Creating the handle

Creating the handle

Adding the zoom detail

19 Unhide the zoom layer and move it to the top of round03 layer, in the Layer Panel.

Creating the handle

20 Create a marquee selection around the round03 shape by Ctrl + clicking on the round03 layer thumbnail in the Layers Panel. Invert the selection by going to Select > Inverse (Shift + Ctrl + I). Select zoom layer and press the Delete key.

Creating the handle

21 Keep the marquee selection active, don’t deselect it yet. Add an outline using a stroke of 3px and color #323232 by doing to Edit > Stroke. Then add an inner shadow layer style (Layer > Layer Style > Inner Shadow): set the Distance option to 0px and Size option to 25px.

Creating the handle

22 Create a new layer below round01. Ctrl + click on the thumbnail of round02 to create another marquee selection. Move the selection vertically using your arrow key so that its lower tip touches the lower tip of round01. Fill the color with black (#000000) by right-clicking on the selection in the canvas and selecting Fill. Deselect (Ctrl + D) and add a Gaussian blur (Filter > Blur > Gaussian Blur) with the Radius option set to 15px.

Finished!

Setting up the Photoshop document

I hope you enjoyed this tutorial. Show us your own work by including it in the Six Revisions Flickr group.

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About the Author

Himanshu Khanna is a communication designer from the capital city of New Delhi in India. A big follower of visuals and innovation, he is working hard towards becoming an entrepreneur. Additionally, he freelances as a graphic, interaction designer and photographer. You may check his works at www.sparklin.com and follow him on Twitter at @SparklinGuy.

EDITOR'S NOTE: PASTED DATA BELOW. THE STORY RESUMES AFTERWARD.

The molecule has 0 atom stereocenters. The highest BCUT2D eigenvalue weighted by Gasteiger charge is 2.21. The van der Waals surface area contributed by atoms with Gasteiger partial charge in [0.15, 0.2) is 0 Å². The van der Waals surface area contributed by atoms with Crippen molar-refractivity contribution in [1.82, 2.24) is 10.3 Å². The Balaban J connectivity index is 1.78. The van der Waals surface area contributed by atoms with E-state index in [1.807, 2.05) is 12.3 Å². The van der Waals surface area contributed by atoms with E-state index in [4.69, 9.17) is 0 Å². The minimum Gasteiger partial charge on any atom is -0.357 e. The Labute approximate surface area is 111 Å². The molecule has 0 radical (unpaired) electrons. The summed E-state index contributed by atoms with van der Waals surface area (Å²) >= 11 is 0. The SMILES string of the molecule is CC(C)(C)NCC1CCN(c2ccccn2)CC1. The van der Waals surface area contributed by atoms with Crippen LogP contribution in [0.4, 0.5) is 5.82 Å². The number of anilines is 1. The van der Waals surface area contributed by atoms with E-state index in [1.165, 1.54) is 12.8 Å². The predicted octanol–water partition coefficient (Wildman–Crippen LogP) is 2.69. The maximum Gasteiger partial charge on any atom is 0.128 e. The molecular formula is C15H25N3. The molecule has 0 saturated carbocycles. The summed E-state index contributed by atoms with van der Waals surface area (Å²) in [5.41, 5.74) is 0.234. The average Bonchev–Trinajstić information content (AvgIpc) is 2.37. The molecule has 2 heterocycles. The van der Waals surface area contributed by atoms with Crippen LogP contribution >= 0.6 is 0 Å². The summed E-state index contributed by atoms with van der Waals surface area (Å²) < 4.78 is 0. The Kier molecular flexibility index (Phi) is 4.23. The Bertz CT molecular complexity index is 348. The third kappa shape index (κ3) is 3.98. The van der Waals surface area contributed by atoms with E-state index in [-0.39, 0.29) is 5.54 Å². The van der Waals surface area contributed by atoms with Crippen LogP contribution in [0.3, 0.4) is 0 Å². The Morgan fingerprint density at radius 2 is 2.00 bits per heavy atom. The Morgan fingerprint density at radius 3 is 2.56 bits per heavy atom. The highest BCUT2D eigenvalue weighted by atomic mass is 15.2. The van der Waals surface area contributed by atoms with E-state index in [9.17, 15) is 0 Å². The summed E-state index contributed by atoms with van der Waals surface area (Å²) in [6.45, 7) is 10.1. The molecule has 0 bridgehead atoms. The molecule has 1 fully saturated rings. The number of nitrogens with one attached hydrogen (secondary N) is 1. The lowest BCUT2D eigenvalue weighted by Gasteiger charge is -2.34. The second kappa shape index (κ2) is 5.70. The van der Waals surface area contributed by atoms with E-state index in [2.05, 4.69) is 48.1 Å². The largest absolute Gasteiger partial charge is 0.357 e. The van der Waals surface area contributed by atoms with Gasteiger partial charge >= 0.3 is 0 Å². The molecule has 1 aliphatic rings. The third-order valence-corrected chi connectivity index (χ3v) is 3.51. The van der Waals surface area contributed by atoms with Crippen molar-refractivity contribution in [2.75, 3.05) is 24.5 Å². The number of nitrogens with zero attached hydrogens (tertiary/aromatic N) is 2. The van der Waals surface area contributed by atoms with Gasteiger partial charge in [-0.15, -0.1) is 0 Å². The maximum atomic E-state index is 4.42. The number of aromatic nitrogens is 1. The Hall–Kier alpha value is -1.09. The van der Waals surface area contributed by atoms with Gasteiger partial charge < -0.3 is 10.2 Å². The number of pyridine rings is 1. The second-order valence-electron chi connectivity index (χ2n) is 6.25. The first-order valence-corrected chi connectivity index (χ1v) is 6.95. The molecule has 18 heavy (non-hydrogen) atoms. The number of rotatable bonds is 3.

21 Comments

krike

December 17th, 2009

nice effect :) will be very usefull :)

PTashe

December 17th, 2009

Ok this is one of the best tuts I have ever found. Great Job@

rick

December 17th, 2009

Great tip…can see many uses for this.

Arek

December 17th, 2009

@PTashe: Realy? it’s ok but…

Jozko

December 17th, 2009

easy to follow tutorial, thanx

Dave

December 17th, 2009

@Arek: I agree, simple process, ok result. Nothing to go mad about

Laura Stafford

December 17th, 2009

Great post – I found it to be extremely helpful with the level of detail for each of the steps combined with screenshots. Thanks :)

edgar

December 17th, 2009

very useful and very good explanation, thanks!

Abraham

December 17th, 2009

Cool effect.

Deepu Balan

December 18th, 2009

Very well written… Nicely explained, thanks for the post.

-Deepu

Jon Crim

December 18th, 2009

Nice quick Photoshop tip, thanks for putting it together!

iMatt

December 19th, 2009

Very very nice effect! Will definetly come in handy!! Tnx

Ben Stokes

December 29th, 2009

Nice tutorial – Thank you very much for that.

Matt Lewsley

January 2nd, 2010

Wow, great tutorial. It looks so clean and professoinal, will definately be using it in the near future.

Justin Moore-Brown

January 8th, 2010

Fantastic tutorial sir! Definitely something I’m looking at using for a media kit I’m currently working on!

Ryan

January 18th, 2010

Great tutorial, many thanks :) For some reason steps 11-13 weren’t as straight forward for me as the “Rasterize Layer” option was greyed out. Will need to revisit this tomorrow and see if I can find my mistake.

Patrik Krupar

January 21st, 2010

Nice effect, thanks for sharing it!

thepru

April 10th, 2010

Good job. Though it would be quicker to achieve in Illustrator, and thus, easier to manage/rev.

Ariel

November 4th, 2010

Awesome just took the tut and love it

Peter Kelly

November 18th, 2010

Excellent Tutorial, Great detail and brilliant use of screen shot to illustrate what’s happening.

Muhsin

December 12th, 2011

I don’t understand the point no. 2.. Kindly would someone guide me what to copy, how to copy & where to paste it?? I can’t find the stage… What it really is?